The Importance of Leadership in the Nursing Profession
The foundations of leadership in nursing
Over the past two centuries, nurses have pioneered medical innovations and practices that revolutionized healthcare. Since they were rarely given professional training and were submissive to physicians’ orders, nurses did not have the skills or power to improve the quality of care that patients receive. Yet, while located on the frontlines with patients, nurses instituted hygienic protocols, and invented the crash cart, feeding tube, and sanitary pads. This made procedures and recovery more effective, and slowly gained the nursing profession the respect and authority it deserved.
In the 20th century, nursing education increasingly moved to formal academic settings. This resulted in more structured levels of authority within the nursing profession. These levels refer to general categories of scope of practice for included positions, and the specific degrees and training required for it.
The levels of nursing are:
- Nursing assistants, nursing aides, and certified nursing assistants: though not technically nurses, they are a regular point of contact between medical staff and patients, and they are responsible for everyday patient care and may also dispense medication.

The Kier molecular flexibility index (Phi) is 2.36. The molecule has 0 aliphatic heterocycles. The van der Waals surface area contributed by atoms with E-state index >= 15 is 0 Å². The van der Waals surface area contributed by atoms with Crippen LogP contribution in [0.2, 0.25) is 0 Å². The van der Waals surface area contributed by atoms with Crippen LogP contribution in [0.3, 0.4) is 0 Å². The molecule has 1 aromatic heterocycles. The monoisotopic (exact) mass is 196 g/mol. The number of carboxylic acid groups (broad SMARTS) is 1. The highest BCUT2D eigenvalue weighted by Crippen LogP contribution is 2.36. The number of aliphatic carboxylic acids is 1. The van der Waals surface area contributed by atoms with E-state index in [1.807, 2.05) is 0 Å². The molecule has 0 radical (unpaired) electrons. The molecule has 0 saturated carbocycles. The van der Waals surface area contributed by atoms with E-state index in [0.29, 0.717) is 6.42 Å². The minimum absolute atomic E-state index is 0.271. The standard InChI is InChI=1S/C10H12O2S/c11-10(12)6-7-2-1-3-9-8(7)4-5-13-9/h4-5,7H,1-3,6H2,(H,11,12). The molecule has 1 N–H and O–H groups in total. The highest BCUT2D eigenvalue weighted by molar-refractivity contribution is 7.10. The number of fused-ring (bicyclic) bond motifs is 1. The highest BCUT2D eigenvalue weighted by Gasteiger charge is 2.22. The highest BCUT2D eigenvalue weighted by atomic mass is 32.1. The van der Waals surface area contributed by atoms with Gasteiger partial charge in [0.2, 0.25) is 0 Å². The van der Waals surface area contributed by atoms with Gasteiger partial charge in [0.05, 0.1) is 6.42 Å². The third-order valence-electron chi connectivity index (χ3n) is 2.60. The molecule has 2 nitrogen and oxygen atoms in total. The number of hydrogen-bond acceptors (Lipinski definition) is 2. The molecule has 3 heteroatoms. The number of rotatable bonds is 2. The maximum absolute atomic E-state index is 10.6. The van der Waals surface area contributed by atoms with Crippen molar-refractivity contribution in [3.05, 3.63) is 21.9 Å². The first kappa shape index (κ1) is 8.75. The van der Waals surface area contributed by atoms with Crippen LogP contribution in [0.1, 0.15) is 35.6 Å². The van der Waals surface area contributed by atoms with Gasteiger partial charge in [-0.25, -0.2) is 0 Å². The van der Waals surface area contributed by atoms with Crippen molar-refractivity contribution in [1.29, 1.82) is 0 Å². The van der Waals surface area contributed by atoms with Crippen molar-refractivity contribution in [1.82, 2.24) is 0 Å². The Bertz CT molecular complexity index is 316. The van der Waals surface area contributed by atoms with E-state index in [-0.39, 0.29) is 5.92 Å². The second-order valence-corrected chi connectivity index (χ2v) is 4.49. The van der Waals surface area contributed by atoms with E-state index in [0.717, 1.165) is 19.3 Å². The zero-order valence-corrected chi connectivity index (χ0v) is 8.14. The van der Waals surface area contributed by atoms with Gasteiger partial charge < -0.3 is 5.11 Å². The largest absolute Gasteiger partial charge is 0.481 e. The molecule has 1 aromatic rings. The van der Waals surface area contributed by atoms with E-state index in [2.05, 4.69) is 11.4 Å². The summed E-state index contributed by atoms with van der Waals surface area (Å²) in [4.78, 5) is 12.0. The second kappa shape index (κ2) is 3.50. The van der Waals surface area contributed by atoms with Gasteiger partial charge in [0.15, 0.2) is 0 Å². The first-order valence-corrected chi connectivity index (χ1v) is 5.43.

- Licensed practical nurses (LPNs): responsible for communicating with patients about their care plans, monitoring their health, and providing basic care.
- Registered nurses (RNs): they handle a patient’s medical history, design their care plans, monitor health and symptom progress, perform tests, and administer more advanced care in coordination with physicians.
- Advanced practice registered nurses (APRNs): they perform all the duties of a registered nurse, but also have many responsibilities of a physician depending on the state in which they are practicing. A nurse practitioner can make care referrals, diagnose and treat illnesses, and evaluate test results to determine options for care.